This statement has been prepared in accordance with the Paperwork Reduction Act of 1995, 44 U.S.C. 3501. As discussed in the preamble, this rule would implement an information collection that meets the requirements of the PRA in that: (1) The information collection has practical utility to labor organizations, their members, other members of the public, and the Department; (2) the rule does not require the collection of information that is duplicative of other reasonably accessible information; (3) the provisions reduce to the extent practicable and appropriate the burden on labor organizations that must provide the information, including small labor organizations; (4) the form, instructions, and explanatory information in the preamble are written in plain language that will be understandable by reporting labor organizations; (5) the disclosure Start Printed Page 74949requirements are implemented in ways consistent and compatible, to the maximum extent practicable, with the existing reporting and recordkeeping practices of labor organizations that must comply with them; (6) this preamble informs labor organizations of the reasons that the information will be collected, the way in which it will be used, the Department's estimate of the average burden of compliance, the fact that reporting is mandatory, the fact that all information collected will be made public, and the fact that they need not respond unless the form displays a currently valid OMB control number; (7) the Department has explained its plans for the efficient and effective management and use of the information to be collected, to enhance its utility to the Department and the public; (8) the Department has explained why the method of collecting information is “appropriate to the purpose for which the information is to be collected”; and (9) the changes implemented by this rule make extensive, appropriate use of information technology “to reduce burden and improve data quality, agency efficiency and responsiveness to the public.” 5 CFR 1320.9; see also 44 U.S.C. 3506(c).

A. Summary of the Rule: Need and Economic Impact

The following is a summary of the need for and objectives of the rule. A more complete discussion of various aspects of the rule is found in the preamble.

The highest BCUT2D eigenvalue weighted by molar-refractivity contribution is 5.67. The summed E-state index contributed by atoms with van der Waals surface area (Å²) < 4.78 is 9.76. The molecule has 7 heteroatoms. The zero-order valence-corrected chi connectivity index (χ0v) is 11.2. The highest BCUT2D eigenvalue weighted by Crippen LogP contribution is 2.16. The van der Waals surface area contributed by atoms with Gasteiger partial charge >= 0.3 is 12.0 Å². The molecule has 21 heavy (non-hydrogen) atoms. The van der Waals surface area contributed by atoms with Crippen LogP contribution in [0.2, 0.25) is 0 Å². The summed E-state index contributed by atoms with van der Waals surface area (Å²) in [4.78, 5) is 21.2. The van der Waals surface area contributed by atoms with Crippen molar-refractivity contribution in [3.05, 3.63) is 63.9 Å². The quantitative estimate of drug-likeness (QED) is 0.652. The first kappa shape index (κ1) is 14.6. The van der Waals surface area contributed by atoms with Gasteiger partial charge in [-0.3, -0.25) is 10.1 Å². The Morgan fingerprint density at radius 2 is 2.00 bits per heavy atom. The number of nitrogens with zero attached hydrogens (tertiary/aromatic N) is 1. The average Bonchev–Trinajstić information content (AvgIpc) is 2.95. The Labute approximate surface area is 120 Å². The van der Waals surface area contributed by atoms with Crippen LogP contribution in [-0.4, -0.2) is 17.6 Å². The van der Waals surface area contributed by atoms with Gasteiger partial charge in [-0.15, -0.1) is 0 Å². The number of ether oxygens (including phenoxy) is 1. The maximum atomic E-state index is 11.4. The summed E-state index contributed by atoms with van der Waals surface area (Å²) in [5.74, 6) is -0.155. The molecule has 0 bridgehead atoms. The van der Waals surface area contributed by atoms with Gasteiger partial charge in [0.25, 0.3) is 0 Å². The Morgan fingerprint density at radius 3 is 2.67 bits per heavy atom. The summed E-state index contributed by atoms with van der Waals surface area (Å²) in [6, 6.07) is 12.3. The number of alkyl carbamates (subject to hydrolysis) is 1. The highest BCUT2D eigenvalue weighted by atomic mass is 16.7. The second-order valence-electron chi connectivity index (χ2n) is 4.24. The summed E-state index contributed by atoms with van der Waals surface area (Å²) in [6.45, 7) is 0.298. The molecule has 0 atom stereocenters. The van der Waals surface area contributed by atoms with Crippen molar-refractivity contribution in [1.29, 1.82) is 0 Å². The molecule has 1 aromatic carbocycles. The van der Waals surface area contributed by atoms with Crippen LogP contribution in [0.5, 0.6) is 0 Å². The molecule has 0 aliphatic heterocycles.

This rule rescinds the Form T-1 Trust Annual Report established by final rule on October 2, 2008, and amends the Form LM-2 Labor Organization Annual Report to require unions to include on that report information concerning its wholly, owned, controlled, and financed subsidiary organizations. (Under the Form T-1 reporting regime, these subsidiaries would have been included on a Form T-1 report, rather than on the union's annual report.). This rule also amends the Form LM-3 Labor Organization Annual Report to conform its subsidiary organization reporting to those established for the Form LM-2 in this rule. Finally, the rule also returns the Department to a prior interpretation of the Labor-Management Reporting and Disclosure Act (LMRDA), which excludes wholly public sector intermediate bodies from coverage under the Act. See section 3(j)(5), 29 U.S.C. 402(j)(5).

The LMRDA was enacted to protect the rights and interests of employees, labor organizations and the public generally as they relate to the activities of labor organizations, employers, labor relations consultants, and labor organization officers, employees, and representatives. Provisions of the LMRDA include financial reporting and disclosure requirements for labor organizations and others as set forth in Title II of the Act. See 29 U.S.C. 431-36, 441. Under Section 201(b) of the Act, 29 U.S.C. 431(b), labor organizations are required to file for public disclosure annual financial reports, which are to contain information about a labor organization's assets, liabilities, receipts, and disbursements.